This learning site summarises the key trauma training resources from the National Trauma Training Programme that are openly available to support all members of the Scottish workforce.
The key trauma training resources from the National Trauma Training Programme are openly available to support all members of the Scottish workforce to meet the vision of:
“A trauma informed and responsive nation and workforce, that is capable of recognising where people are affected by trauma and adversity, that is able to respond in ways that prevent further harm and support recovery, and can address inequalities and improve life chances.”
Trauma is ‘everyone’s business’ and every member of the Scottish Workforce has a role to play in understanding and responding to people affected by trauma. This doesn’t mean that everyone needs to be a trauma expert —we know that different expertise and skills are required to support people’s recovery — but it does mean that all workers, in the context of their own role and work remit, have a unique and essential trauma informed role to play in responding to people who are affected by trauma.
Transforming psychological trauma : a knowledge and skills framework for the Scottish workforce
NHS Education for Scotland (NES) was commissioned to develop ‘Transforming Psychological Trauma: A Knowledge and Skills Framework for the Scottish Workforce' as part of the Scottish Government's commitment to developing a National Trauma Training Strategy as outlined in the Survivor Scotland Strategic Outcomes and Priorities (2015–2017) publication.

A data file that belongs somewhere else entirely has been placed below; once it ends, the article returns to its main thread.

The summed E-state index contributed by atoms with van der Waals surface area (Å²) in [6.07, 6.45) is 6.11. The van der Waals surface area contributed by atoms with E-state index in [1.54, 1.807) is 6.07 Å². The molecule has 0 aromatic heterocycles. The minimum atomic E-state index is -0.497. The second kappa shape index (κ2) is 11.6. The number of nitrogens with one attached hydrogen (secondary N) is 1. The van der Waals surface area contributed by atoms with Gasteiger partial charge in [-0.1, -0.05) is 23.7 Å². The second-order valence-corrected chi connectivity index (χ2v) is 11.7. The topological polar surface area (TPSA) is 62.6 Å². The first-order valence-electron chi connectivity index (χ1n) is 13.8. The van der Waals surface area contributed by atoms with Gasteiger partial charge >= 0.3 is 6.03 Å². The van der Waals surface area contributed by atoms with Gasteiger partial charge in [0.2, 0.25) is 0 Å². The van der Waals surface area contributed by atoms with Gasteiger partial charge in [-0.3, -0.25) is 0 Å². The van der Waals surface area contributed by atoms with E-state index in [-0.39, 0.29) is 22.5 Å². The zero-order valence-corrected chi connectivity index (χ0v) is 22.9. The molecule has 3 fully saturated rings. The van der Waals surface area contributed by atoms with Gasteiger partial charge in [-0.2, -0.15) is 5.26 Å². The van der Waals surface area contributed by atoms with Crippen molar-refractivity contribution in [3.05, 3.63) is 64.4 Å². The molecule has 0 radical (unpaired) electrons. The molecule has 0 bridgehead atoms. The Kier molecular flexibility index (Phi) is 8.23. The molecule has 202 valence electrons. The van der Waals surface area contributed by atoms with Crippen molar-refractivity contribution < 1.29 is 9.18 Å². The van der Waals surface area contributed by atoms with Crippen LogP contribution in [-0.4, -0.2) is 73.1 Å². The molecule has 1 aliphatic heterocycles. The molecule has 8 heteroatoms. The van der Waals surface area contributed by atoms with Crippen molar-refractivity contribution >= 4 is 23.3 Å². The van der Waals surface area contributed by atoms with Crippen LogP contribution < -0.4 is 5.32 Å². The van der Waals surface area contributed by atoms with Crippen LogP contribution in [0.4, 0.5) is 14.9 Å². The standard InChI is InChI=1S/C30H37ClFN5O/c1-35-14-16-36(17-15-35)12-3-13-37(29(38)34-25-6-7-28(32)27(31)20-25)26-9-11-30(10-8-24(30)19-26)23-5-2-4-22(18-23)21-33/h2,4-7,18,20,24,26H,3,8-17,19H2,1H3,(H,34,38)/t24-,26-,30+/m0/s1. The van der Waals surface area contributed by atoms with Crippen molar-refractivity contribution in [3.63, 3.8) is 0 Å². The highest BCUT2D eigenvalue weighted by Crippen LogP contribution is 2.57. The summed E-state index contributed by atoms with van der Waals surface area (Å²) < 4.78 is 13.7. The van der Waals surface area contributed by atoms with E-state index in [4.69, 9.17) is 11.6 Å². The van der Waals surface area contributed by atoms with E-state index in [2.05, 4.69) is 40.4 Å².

The Scottish psychological trauma training plan
This Trauma Training Plan has been co-produced with employers and experts with lived experience. It is a companion document to the Knowledge and Skills Framework, offering organisations guidance on how to assess skills level requirements of staff and commission appropriate training resources. I encourage you to read this Plan, in conjunction with the Framework, and carefully consider how you can help promote and implement a trauma informed culture and practice wherever you work. Everyone has a role to play in making improvements in the service we provide for survivors of trauma and abuse. Small changes in the way we interact with and treat others, showing empathy and understanding, can make a huge difference to people’s lives.
Workers who have a specific remit to respond to people know to be affected by trauma AND are required to provide advocacy support or interventions OR are required to adapt the way they work to take into account trauma reactions to do their job well and reduce risk of re-traumatisation.